Landscape painter and printer and highly influential figure in American art, Winslow Homer is born today, February 24th, 1836 in Boston, Massachusetts. Homer worked mainly in watercolors, and is best known for his paintings of the ocean, inspired by his "working vacations" which took him as far away as Northumberland, England, and Nassau, Bahamas. He began his career as a commercial illustrator, associated with Ballou's Pictorial and Harper's Weekly, for which he produced wood engravings and other illustrations depicting both city and country life. The son of an artist, Homer was largely self taught, influenced by his mother's amateur watercolors. He moved to New York City in 1859 where he maintained a studio in the Tenth Street Building, located between Fifth and Sixth Avenues, and took classes at the National Academy of Design.
Winslow Homer's works covered a wide range of subjects, from soldiers in the Civil War, to farmers and fishermen and women at work, to children at play. His works included educational ones -- the iconic, one-room, red schoolhouse, set in a rural landscape, and the need to make education available to African Americans, symbolized by a poor, young boy holding a large sunflower for his teacher -- a Monarch resting upon his shoulder.
In 1883 Homer moved to Prouts Neck, Maine, just south of Portland, where he painted some of his best known masterpieces -- bold, impressive, often dramatic seascapes that emphasized the forces of nature, symbolic of the human struggle and our fragile place in the universe. Living frugally with help from relatives, he remained on the peninsula until his death on September 29th, 1910.
Appreciation of Winslow Homer's art came largely after his passing. Homer is regarded by many as the greatest American painter of the nineteenth century who brought freshness, depth of feeling, both realism and modernist abstraction to art. His studio in Prouts Neck is a national historic landmark that is frequently toured by visitors from all over the world.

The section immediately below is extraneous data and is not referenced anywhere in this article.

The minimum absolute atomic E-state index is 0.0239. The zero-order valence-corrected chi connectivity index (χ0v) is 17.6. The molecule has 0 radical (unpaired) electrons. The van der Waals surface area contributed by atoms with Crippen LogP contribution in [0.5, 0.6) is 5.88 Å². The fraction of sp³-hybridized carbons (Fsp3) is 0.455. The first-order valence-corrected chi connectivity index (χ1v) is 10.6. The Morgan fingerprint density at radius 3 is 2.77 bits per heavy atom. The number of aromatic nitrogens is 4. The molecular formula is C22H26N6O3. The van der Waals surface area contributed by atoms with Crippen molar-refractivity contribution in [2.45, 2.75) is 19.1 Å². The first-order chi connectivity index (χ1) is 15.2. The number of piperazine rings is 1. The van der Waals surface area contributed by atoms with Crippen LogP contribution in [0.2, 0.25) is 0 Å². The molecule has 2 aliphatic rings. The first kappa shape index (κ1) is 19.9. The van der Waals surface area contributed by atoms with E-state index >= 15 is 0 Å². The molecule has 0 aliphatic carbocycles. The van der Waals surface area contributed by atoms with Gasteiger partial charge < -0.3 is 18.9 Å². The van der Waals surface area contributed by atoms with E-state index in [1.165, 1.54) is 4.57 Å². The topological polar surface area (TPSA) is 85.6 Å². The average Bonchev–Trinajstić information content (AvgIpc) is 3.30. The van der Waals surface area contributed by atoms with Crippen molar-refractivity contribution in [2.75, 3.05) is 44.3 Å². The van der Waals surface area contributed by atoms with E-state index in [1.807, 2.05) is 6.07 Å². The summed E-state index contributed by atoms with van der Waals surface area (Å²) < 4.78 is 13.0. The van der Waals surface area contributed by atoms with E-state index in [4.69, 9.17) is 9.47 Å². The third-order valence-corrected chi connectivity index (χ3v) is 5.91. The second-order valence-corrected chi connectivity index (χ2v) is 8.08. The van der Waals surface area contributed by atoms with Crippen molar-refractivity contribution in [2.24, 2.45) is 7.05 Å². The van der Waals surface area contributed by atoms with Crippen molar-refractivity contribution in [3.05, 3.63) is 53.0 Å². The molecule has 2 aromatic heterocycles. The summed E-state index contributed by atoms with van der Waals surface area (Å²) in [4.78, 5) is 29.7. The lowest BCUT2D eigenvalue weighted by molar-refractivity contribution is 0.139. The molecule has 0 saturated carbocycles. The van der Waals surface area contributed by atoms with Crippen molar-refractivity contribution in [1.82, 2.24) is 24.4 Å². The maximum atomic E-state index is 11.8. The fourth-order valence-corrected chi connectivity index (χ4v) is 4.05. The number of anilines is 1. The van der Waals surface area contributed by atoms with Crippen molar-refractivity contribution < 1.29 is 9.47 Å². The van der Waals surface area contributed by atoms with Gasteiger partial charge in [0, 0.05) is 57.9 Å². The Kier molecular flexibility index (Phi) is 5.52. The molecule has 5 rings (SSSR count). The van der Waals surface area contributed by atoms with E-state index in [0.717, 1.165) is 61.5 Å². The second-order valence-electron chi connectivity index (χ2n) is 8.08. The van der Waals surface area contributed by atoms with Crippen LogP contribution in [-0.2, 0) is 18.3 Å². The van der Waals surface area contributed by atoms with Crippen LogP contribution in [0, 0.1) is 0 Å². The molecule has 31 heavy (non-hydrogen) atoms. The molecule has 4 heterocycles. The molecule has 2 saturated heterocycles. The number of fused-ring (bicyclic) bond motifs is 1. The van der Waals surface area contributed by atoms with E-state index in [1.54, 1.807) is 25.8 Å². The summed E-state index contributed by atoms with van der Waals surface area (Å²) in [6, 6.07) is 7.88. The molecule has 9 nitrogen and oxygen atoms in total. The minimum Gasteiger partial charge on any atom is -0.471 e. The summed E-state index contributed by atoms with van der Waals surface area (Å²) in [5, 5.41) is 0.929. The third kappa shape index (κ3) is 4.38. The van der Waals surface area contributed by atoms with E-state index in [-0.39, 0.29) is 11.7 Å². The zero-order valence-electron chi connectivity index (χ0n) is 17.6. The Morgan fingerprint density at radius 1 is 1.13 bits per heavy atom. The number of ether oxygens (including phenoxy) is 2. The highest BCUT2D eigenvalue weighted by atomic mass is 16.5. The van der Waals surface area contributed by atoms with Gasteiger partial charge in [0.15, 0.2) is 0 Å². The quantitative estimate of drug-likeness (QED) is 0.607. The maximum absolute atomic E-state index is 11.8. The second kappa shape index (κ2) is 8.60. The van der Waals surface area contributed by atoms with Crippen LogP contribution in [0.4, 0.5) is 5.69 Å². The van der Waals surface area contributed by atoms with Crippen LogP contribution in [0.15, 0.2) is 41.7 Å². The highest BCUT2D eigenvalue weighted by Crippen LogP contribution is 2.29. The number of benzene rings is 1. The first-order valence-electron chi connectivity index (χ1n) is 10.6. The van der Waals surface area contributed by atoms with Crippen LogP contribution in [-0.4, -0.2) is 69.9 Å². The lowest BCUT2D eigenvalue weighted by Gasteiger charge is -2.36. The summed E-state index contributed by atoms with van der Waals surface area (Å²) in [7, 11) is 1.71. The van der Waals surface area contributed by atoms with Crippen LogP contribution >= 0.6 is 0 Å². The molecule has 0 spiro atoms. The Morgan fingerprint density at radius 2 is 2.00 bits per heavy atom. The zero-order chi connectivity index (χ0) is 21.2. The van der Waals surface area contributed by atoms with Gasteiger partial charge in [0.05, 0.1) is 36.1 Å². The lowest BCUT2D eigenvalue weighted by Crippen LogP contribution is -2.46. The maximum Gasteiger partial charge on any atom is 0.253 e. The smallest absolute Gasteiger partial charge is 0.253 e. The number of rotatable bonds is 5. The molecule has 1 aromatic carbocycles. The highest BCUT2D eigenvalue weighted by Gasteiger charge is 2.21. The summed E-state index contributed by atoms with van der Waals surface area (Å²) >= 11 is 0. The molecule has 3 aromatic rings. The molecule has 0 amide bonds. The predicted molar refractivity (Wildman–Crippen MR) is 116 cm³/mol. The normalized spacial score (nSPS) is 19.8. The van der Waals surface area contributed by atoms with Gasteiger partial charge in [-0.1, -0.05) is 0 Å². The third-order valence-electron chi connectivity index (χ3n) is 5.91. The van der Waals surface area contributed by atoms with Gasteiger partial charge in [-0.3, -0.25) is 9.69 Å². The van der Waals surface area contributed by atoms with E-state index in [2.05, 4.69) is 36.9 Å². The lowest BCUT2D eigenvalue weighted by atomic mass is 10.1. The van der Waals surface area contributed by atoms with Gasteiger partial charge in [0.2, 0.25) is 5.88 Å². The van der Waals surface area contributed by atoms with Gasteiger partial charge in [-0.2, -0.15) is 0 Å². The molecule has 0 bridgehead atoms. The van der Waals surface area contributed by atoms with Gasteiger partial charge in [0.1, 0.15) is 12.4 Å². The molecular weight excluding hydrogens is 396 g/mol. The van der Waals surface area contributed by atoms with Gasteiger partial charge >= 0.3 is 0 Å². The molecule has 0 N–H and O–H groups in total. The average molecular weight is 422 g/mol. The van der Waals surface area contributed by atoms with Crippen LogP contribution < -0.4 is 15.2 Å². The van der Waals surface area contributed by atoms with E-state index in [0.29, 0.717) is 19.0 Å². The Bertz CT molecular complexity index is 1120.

The following articles are drawn from Proquest Historical Newspapers, which informs and inspires classroom teaching and learning.
- Cain, N. (1919, Nov 09). The Art of Winslow Homer. Courier-Journal (1869-1922)
- Winslow Homer. (1920, Nov 23). The Christian Science Monitor (1908-Current File)
- Winslow Homer. (1936, Jul 23). The Sun (1837-1995)
- Jewell, E.A. . (1944, Oct 01). Winslow Homer, Artist. New York Times (1923-Current File)
- Goldenthal, J. (1971, Aug 01). Winslow Homer Remembered. The Hartford Courant (1923-1995)
- Taylor, R. (1973, Jan 24). Engravings Outline a Winslow Homer 'Mystery'. Boston Globe (1960-1989)
- Goldenthal, J. (1973, Apr 22). Winslow Homer Knew the Sea. The Hartford Courant (1923-1995)
- Willis, T. (1973, Sep 02). Winslow Homer's People. Chicago Tribune (1963-1996)
- Robert Taylor, G. S. (1986, Feb 24). In Search Of Winslow Homer: On the Painter's 150th Birthday, Rediscovering His Work Is a Pleasure. Boston Globe (1960-1989)
- Stevens, A. (1986, May 11). From Pastorals To Hurricanes. New York Times (1923-Current File)
- Richard, P. (1991, Feb 10). Hymns to the Heroic: At American Art, the Prout's Neck Seascapes of Winslow Homer. The Washington Post (1974-Current File)
- Winslow Homer's World. (1996, Jun 16). Los Angeles Times (1996-Current)
- Novak, Barbara. American Painting Of the Nineteenth Century: Realism, Idealism, and the American Experience. 3rd ed. Oxford, New York: Oxford University Press, 2007. e-book
- Check CLIO for additional e-book holdings on Winslow Homer, including biographies and catalogs of exhibitions
- Try a TC Supersearch using keywords "Winslow Homer" and "art education" to uncover articles, book reviews, and more available through the Gottesman libraries.
- Winslow Homer, School Time (1874) , Courtesy of Wikimedia Commons
- Winslow Homer - A Flower for the Teacher (1875), Courtesy of Wikimedia Commons
- Special News Slide, Courtesy of the Gottesman Libraries
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